# How possible it is to shorten repetitive if-statements in Python?

I'm a Python newbie and I made this GUI dictionary using PyDictionary module, it took me long though, I can sense that the if conditions are really unpractical and ugly, but I couldn't find a way to shorten that part of the code, any recommendations will be highly appreciated.

from tkinter import *
from PyDictionary import PyDictionary

root = Tk()
root.geometry("450x550")
root.columnconfigure(0, weight=1)
root.config(bg="black")

def space():
space = Label(text="", bg="black")
space.grid()

def find_meaning():
word = entry.get()
dictionary = PyDictionary(word)
definition = dictionary.getMeanings()
print(definition)
label = ""
try:

if "Verb" in definition[word]:
label = "Verb: " + definition[word]["Verb"][0]
if "Noun" in definition[word]:
label = "Noun: " + definition[word]["Noun"][0]
if "Noun" in definition[word] and "Adverb" in definition[word]:
label = "Noun: " + definition[word]["Noun"][0] + " \n\n " + "Adverb: " + definition[word]["Adverb"][0]
if "Noun" in definition[word] and "Adjective" in definition[word] and "Adverb" in definition[word]:
label = "Noun: " + definition[word]["Noun"][0] + " \n\n " + "Adjective: " + definition[word]["Adjective"][0] + " \n\n " + "Adverb: " + definition[word]["Adverb"][0]
if "Noun" in definition[word] and "Adjective" in definition[word] and "Adverb" in definition[word] and "Verb" in definition[word]:
label = "Noun: " + definition[word]["Noun"][0] + " \n\n " + "Adjective: " + definition[word]["Adjective"][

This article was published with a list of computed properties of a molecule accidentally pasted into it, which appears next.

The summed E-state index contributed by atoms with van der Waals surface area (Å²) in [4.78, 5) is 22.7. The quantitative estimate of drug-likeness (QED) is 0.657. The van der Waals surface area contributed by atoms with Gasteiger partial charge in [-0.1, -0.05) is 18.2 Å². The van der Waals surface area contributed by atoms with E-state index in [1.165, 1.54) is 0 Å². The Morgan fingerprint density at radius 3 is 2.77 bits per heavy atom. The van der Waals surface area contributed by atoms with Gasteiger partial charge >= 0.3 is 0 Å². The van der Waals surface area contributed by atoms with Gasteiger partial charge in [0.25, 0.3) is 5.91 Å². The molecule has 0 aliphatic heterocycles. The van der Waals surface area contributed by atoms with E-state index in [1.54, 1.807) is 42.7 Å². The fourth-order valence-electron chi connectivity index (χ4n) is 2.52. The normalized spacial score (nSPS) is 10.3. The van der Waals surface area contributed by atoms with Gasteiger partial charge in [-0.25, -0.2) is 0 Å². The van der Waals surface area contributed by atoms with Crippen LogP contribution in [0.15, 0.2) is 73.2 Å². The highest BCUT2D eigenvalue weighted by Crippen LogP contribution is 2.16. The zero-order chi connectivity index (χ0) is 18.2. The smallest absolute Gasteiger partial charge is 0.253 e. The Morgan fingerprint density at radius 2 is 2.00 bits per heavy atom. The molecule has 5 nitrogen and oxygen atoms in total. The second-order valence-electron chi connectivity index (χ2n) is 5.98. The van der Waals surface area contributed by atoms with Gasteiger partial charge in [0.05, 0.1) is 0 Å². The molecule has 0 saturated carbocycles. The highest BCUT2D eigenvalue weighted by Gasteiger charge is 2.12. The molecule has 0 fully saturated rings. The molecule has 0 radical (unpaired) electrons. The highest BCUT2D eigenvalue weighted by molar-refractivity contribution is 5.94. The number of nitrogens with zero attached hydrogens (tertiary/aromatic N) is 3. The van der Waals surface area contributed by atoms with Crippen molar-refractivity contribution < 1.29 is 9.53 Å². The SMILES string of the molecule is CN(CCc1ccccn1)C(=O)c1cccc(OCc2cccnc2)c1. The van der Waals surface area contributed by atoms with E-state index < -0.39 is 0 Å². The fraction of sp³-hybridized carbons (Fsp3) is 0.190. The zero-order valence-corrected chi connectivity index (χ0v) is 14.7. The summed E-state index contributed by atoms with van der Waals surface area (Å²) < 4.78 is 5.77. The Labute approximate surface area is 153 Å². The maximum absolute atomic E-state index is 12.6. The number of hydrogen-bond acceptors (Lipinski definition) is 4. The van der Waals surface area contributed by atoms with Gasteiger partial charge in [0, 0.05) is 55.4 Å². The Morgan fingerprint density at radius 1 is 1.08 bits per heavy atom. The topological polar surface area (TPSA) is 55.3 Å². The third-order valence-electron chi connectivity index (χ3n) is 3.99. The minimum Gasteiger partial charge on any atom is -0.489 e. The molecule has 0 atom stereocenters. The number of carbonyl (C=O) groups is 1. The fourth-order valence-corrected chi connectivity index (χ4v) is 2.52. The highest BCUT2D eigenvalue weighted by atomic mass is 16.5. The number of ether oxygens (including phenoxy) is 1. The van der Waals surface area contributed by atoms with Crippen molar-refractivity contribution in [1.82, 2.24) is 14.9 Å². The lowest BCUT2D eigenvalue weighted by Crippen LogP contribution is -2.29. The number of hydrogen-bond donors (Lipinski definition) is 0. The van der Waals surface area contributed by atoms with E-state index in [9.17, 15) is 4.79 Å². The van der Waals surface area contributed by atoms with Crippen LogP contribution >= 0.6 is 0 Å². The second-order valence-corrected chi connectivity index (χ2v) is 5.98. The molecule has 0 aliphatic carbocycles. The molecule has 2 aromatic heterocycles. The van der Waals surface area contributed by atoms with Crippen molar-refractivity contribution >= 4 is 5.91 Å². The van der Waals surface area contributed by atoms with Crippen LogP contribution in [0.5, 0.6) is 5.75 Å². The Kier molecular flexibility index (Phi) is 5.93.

0] + " \n\n " + "Adverb: " + definition[word]["Adverb"][0] + " \n\n " + "Verb: " + definition[word]["Verb"][0]

if "Verb" in definition[word] and "Noun" in definition[word]:
label = "Noun: " + definition[word]["Noun"][0] + " \n\n " + "Verb: " + definition[word]["Verb"][0]
if "Noun" in definition[word] and "Adjective" in definition[word]:
label = "Noun: " + definition[word]["Noun"][0] + " \n\n " + "Adjective: " + definition[word]["Adjective"][0]
if "Adjective" in definition[word] and "Verb" in definition[word]:
label = "Adjective: " + definition[word]["Adjective"][0] + " \n\n " + "Verb: " + definition[word]["Verb"][0]

except Exception:
label = "Wrong word entered!"

return label

def write():
label.config(text=find_meaning())
entry.delete(0, END)

space()
dic_text = Label(root, text="Dictionary", fg="#3dcc8e", bg="black", font=("arial", 15, "bold"))
dic_text.grid()

space()
entry = Entry(root, font=("times", 15, "bold"))
entry.grid()

space()
btn = Button(root, text="Find Meaning", command=lambda: [find_meaning(), write()])
btn.grid()